This left myself, the volunteer teacher in ST3 and the volunteer teacher who was starting for her first day in St2.  The volunteer teacher in St4 was also away as he had taken up a post with World Vision and although said he would still be able to teach as well was pretty much away at training events etc from the beginning of this week.   This was highly frustrating as I had just managed to get another volunteer teacher so there would have been 6 teachers and now we were pretty much back to 5 again.

I had jokingly asked Lameck (the St1 teacher’s 18 year old son that I ran with and hung out with quite a lot) if he wanted to come in and help me for the day by translating in the different classes I went into.  Of course he said he would and then I felt really bad but actually I think he was enjoying spening time with me, practicing his english and learning new things as he asked me so many questions all of the time.  He was able to do this because he had finished secondary school the year before but had not got a good enough mark in his engish exam to progress to uni so was resitting it this year but this meant he was just studying from home through the year, hence why he was able to spend so much time with me.  You had to get a certain grade in english to be able to progress any further.

I think it showed the difference in cultures when he said to me near the end of my time there that he had learnt so much from me in terms of planning and being organised as I was always saying I had this, this and this to do today and knew what order I was going to do them in and what time I would be going running etc.  They were obviously not used to that at all and he was clever and would presumably have had a bit more of a structured environment in the secondary school but it was still so different.  I know that I could have done with having more time there to get used to not being so driven by time and lists.  I should probably have stopped wearing my watch but that would be more than I could bear and I still had lists on the go out there!  Somewhere in the middle between both cultures would great but that is what we say about everything!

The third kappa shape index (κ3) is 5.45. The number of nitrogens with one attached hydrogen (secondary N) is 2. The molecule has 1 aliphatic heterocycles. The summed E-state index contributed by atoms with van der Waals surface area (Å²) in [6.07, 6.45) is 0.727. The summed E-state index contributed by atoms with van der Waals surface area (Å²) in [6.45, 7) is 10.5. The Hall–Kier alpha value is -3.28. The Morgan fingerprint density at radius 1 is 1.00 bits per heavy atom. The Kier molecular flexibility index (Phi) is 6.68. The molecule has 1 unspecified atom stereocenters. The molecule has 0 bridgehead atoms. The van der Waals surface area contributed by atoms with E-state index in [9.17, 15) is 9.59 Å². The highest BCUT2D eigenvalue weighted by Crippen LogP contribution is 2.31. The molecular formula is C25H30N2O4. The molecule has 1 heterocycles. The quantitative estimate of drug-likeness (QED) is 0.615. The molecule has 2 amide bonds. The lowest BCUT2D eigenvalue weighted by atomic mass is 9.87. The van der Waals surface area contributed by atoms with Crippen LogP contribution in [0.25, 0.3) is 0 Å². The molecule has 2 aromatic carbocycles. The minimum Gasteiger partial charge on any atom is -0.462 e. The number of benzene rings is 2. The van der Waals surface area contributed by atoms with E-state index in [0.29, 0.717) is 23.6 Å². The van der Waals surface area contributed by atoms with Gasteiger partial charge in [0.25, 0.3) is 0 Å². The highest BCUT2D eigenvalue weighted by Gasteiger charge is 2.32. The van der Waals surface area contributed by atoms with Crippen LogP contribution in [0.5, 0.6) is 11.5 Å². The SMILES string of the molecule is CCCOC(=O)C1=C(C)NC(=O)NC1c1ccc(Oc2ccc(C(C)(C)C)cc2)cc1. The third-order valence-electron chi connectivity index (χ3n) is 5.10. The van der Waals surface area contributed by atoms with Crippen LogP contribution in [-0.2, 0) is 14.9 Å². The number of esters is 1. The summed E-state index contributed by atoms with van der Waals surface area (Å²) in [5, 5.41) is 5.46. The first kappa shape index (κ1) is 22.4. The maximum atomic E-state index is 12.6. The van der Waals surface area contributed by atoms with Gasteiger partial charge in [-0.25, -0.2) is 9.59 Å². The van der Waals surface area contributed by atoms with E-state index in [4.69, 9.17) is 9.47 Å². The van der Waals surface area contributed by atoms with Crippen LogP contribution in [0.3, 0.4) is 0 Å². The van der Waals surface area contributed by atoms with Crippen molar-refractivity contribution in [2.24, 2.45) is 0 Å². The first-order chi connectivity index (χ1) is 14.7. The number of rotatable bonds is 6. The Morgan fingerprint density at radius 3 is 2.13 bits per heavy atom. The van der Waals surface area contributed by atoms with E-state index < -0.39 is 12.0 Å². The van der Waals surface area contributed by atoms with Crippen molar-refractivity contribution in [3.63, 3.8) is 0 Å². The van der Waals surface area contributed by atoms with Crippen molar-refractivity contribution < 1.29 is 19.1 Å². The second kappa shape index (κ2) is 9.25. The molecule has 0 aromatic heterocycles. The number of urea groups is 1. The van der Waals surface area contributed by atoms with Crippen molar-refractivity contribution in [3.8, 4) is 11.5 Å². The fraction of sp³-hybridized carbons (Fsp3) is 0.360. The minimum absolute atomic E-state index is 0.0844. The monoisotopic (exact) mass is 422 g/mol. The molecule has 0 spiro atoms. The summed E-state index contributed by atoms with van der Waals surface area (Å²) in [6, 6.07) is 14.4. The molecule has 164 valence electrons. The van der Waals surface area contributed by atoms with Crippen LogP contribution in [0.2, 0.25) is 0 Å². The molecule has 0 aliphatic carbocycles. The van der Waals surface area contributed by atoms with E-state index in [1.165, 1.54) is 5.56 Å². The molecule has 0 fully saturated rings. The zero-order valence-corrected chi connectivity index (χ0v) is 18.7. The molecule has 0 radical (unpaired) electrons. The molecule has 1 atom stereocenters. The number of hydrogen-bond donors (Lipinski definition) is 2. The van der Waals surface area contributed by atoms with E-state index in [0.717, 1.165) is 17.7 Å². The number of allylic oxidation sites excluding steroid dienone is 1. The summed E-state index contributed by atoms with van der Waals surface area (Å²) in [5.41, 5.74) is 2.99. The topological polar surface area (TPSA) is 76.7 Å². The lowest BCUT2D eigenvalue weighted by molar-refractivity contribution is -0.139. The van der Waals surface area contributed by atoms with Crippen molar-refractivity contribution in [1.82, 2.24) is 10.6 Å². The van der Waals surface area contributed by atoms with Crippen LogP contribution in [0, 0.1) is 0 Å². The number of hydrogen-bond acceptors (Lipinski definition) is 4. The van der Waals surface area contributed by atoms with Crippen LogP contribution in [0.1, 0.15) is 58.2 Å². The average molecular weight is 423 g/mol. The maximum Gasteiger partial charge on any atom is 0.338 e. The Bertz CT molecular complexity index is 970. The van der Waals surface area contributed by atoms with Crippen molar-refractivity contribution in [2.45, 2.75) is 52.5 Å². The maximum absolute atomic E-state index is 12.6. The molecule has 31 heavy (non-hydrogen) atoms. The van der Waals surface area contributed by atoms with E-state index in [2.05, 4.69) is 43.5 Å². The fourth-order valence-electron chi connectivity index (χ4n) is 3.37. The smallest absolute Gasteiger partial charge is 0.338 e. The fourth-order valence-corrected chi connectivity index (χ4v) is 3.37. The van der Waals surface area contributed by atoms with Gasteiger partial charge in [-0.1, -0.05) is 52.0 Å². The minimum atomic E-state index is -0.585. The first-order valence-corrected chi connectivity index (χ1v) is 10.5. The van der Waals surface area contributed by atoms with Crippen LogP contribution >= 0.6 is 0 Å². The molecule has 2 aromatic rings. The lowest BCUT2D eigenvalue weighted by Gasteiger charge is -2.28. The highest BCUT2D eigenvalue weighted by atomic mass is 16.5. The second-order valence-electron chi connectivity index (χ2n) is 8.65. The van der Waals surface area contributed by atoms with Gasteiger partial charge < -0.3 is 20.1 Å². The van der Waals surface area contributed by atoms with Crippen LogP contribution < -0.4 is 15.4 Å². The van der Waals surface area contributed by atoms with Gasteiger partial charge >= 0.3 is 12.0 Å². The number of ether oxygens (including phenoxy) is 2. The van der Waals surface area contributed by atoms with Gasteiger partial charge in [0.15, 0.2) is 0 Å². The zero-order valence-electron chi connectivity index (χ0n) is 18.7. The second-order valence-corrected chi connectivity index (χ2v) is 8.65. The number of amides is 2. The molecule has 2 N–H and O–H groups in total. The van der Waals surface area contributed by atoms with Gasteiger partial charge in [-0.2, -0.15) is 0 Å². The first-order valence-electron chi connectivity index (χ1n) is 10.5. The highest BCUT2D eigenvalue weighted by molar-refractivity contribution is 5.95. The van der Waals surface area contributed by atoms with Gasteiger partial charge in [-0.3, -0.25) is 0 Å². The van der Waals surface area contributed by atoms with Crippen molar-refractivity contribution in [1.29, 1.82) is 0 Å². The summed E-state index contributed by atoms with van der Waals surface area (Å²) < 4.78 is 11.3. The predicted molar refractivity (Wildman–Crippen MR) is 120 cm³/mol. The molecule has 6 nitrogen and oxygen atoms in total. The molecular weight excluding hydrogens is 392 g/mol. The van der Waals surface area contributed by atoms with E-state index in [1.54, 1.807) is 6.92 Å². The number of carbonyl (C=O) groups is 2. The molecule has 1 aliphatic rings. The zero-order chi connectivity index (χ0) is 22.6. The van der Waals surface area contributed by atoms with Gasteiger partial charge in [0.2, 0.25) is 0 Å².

Mr Kalivute did come into the school first thing in the morning since he lived in the teacher’s house right beside the school.  He gave Lameck a class though so that was my translator gone!  In some ways it shows how easy it could be for someone with an education and good english to teach in Malawi as the curriculum and teacher’s guides are so prescribed that he could just pick up the book and teach it.  Also with behaviour being so good there was no need to have training in behaviour management etc.  Not that I saw anyway; I am sure there are behaviour issues in other areas.  There are the other issues of fall out, time keeping etc that schools in the rural areas have to deal with.

Mr Kalivute...on a Saturday!

Mr Kalivute...on a Saturday!

So the St3 volunteer teacher took St1 and 3, the new teacher took just her own St2 class, Lameck too St 4 and 5 and Mr Kalivute had spent a long time preparing work to leave for St 6 and 7 which was questions which they had to use their own notes from previous work to answer.  Absence on previous days did end up causing a bit of bother with this!  I popped in and out on them a lot but they were so hard working and just got on with it fine themselves.

St6 and 7 working hard

St6 and 7 working hard